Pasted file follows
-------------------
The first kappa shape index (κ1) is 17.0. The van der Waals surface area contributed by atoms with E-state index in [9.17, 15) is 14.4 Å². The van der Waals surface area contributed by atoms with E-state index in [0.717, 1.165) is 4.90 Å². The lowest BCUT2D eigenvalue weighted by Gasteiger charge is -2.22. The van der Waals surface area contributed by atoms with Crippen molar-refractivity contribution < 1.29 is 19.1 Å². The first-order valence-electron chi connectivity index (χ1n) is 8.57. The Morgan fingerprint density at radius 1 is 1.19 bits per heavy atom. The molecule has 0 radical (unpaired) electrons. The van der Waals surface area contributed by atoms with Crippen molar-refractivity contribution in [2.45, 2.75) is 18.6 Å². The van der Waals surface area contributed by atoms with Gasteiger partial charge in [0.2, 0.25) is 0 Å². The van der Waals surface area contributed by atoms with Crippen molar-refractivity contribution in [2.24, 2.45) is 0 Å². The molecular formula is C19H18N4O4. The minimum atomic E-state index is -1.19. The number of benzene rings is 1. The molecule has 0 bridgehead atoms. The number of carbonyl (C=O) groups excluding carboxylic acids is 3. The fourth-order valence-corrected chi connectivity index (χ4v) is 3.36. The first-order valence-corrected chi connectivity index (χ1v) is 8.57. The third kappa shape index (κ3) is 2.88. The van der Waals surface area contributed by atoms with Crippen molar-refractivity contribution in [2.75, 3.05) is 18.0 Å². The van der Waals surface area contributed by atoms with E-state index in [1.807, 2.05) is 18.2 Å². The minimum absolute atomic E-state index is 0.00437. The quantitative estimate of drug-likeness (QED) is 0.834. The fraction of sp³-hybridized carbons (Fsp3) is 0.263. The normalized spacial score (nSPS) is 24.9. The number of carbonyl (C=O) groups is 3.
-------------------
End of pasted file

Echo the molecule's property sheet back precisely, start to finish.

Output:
The first kappa shape index (κ1) is 17.0. The van der Waals surface area contributed by atoms with E-state index in [9.17, 15) is 14.4 Å². The van der Waals surface area contributed by atoms with E-state index in [0.717, 1.165) is 4.90 Å². The lowest BCUT2D eigenvalue weighted by Gasteiger charge is -2.22. The van der Waals surface area contributed by atoms with Crippen molar-refractivity contribution < 1.29 is 19.1 Å². The first-order valence-electron chi connectivity index (χ1n) is 8.57. The Morgan fingerprint density at radius 1 is 1.19 bits per heavy atom. The molecule has 0 radical (unpaired) electrons. The van der Waals surface area contributed by atoms with Crippen molar-refractivity contribution in [2.45, 2.75) is 18.6 Å². The van der Waals surface area contributed by atoms with Gasteiger partial charge in [0.2, 0.25) is 0 Å². The van der Waals surface area contributed by atoms with Crippen molar-refractivity contribution in [2.24, 2.45) is 0 Å². The molecular formula is C19H18N4O4. The minimum atomic E-state index is -1.19. The number of benzene rings is 1. The molecule has 0 bridgehead atoms. The number of carbonyl (C=O) groups excluding carboxylic acids is 3. The fourth-order valence-corrected chi connectivity index (χ4v) is 3.36. The first-order valence-corrected chi connectivity index (χ1v) is 8.57. The third kappa shape index (κ3) is 2.88. The van der Waals surface area contributed by atoms with Crippen molar-refractivity contribution in [2.75, 3.05) is 18.0 Å². The van der Waals surface area contributed by atoms with E-state index in [1.807, 2.05) is 18.2 Å². The minimum absolute atomic E-state index is 0.00437. The quantitative estimate of drug-likeness (QED) is 0.834. The fraction of sp³-hybridized carbons (Fsp3) is 0.263. The normalized spacial score (nSPS) is 24.9. The number of carbonyl (C=O) groups is 3.